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    hand holding soursop fruit
    Mat Thatcher/Getty Images

    Latin Name: Annona muricata

    Other Names: Soursop, graviola

    Type: Tree

    Native to: West Indies

    Fruit: The green, heart-shaped fruit is covered in soft spines. It is 4-12" long and can weigh as much as 10-15 pounds. It is related to the cherimoya, custard apple, and sweetsop.

    Size: This tree grows to 25-30' tall.

    Hardiness: In the U.S. guanabana can only be grown in Southern Florida, Hawaii and Puerto Rico.

    Propagation: Seeds, grafting and budding

    Uses: The guanabana is made into ice cream, sherbet and drinks. Some varieties do not have fiber and can be eaten fresh. It is high in vitamins B1, B2 and C.

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    Urs Flueeler/Getty Images

    .Latin Name: Psidium guajava

    Other Names: Guayaba

    Type: Shrub / Tree

    Native to: Southern Mexico, Central America

    Fruit: The 2-4" are round with light yellow or green skin. They have a very strong, sweet smell. The pulp inside can be white, yellow, or light/dark pink.

    Size: The standard size is 10-15' tall, though it can grow as high as 30' tall.

    Hardiness: Zones 9-11

    Propagation: Seeds, grafting, air-layering, and root cuttings

    Uses: The guava can be eaten fresh or used in drinks, desserts, and more foods.

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    NNehring/Getty Images

    Latin Name: Myrciaria spp. There are four species whose fruit is called jaboticaba.

    Type: Tree

    Native to: Brazil, Bolivia, Paraguay, and Northern Argentina

    Fruit: The round jaboticaba fruits range in size from .25-1.5". They can range in color from green to dark purple. The pulp inside is white or pink.

    Size: These trees grow from 10-40' tall.

    Hardiness: Zones 9b-11

    Propagation: Grafting and seeds. Trees from seed can take up to 15 years to start producing fruit, so grafting is preferred.

    Uses: The jaboticaba is eaten fresh or made into jellies, jams, and juices. They should be peeled to lessen the amount of tannin.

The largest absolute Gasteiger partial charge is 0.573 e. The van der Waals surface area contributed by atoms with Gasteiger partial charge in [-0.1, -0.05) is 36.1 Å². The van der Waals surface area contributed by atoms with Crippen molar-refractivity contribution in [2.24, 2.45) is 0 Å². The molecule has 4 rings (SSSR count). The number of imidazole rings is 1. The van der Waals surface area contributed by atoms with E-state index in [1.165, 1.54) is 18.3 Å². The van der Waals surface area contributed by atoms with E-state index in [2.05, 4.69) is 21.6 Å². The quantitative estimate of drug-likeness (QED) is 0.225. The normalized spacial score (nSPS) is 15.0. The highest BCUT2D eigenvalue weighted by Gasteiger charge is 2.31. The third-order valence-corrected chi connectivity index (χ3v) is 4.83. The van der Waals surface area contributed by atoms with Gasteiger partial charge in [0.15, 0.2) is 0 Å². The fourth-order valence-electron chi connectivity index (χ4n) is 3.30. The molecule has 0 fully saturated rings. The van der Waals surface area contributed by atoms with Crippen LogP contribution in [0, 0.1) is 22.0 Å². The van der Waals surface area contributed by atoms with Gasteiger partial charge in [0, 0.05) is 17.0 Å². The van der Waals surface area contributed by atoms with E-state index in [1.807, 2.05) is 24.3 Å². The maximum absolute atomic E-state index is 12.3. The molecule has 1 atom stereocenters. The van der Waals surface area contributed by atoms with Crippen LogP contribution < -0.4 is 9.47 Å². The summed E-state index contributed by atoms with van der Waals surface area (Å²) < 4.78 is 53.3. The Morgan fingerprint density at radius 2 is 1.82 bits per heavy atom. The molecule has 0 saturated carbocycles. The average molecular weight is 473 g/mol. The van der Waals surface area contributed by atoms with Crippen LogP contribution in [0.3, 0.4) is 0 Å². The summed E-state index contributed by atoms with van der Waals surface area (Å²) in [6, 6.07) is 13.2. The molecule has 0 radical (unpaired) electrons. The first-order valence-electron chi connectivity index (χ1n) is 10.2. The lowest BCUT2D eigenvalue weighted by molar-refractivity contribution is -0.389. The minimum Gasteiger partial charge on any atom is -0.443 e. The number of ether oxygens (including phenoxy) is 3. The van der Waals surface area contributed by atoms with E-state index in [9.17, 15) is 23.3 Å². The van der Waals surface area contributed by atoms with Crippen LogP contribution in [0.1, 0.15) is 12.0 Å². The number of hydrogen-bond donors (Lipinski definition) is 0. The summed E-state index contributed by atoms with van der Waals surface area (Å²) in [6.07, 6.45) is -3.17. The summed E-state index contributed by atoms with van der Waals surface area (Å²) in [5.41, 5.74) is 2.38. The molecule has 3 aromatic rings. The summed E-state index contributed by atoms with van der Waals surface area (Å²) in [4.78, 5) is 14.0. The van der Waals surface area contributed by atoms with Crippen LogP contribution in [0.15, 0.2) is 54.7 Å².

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    jackfruit against white background
    Lee Chee Keong/Getty Images

    Latin Name: Artocarpus heterophyllus

    Other Names: Jakfruit

    Type: Tree

    Native to: Indian and Southeastern Asian rainforests.

    Fruit: The jackfruit is the largest edible tree fruit in the world. It is 1-2' long and can weigh as much as 75 pounds. The spiky skin is yellow-green. The pulp inside is yellow. The jackfruit will sometimes have an unpleasant smell. The jackfruit is related to the breadfruit and the marang. A distant relative is the fig tree.

    Size: The tree can grow over 90' tall.

    Hardiness: Zones 9b-11​

    Propagation: Seeds (which can take up to 8 weeks for germination). Grafting is also used.

    Uses: The jackfruit is often eaten fresh or used in food dishes. The seeds are also edible and may be boiled or roasted.

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    Jujube fruit
    Sino Images/Getty Images

    Latin Name: Ziziphus jujuba

    Other Names: Chinese Date

    Type: Tree

    Native to: China

    Fruit: The red drupes are about 1-2.5" long, depending on the cultivar chosen. Jujube can have a taste similar to apples or dates, depending on how ripe they are.

    Size: The jujube tree can reach 40' tall.

    Hardiness: Zones 5-10. The jujube has a surprising tolerance to some cold.

    Propagation: Grafting, budding, seeds

    Uses: Jujubes can be eaten fresh, dried, or used as an ingredient in desserts.

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    Kei Apple

    Kei apple (Dovyalis caffra), umkokola. tropical fruit
    vainillaychile/Getty Images

    Latin Name: Dovyalis caffra

    Other Names: Umkokola, amaqokolo, umkola

    Type: Shrub/Small tree

    Native to: Africa

    Fruit: Kei apple plants are dioecious and often require both male and female shrubs. Sometimes fruit may be produced without pollination (parthenogenesis). The fruits are yellow, 1-1.5" and round, and are abundantly produced on the branches.

    Size: The Kei apple grows to 30' tall.

    Hardiness: Zones 9-11​

    Propagation: Seeds, hormone-treated hardwood cuttings

    Uses: The fruit is a great source of Vitamin C. It is often too tart to eat fresh, though some eat it with sugar. It is used to make jellies and desserts. Care should be taken when planting a kei apple as it has allelopathic effects on other plants.

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    Kiwi Fruit

    Kiwi fruit
    Michael Pole/Getty Images

    Latin Name: Actinidia deliciosa

    Other Names: Fuzzy-skinned kiwi, Chinese gooseberry

    Type: Woody vine​

    Native to: China (it was introduced to New Zealand by missionaries).

    Fruit: The oval fruits (up to 2.5" long) have a fuzzy brown skin. The inside is often a bright green color, though it can also be yellow, brown or off-white. The kiwi fruit is dioecious and both male and female plants will be needed for fruit.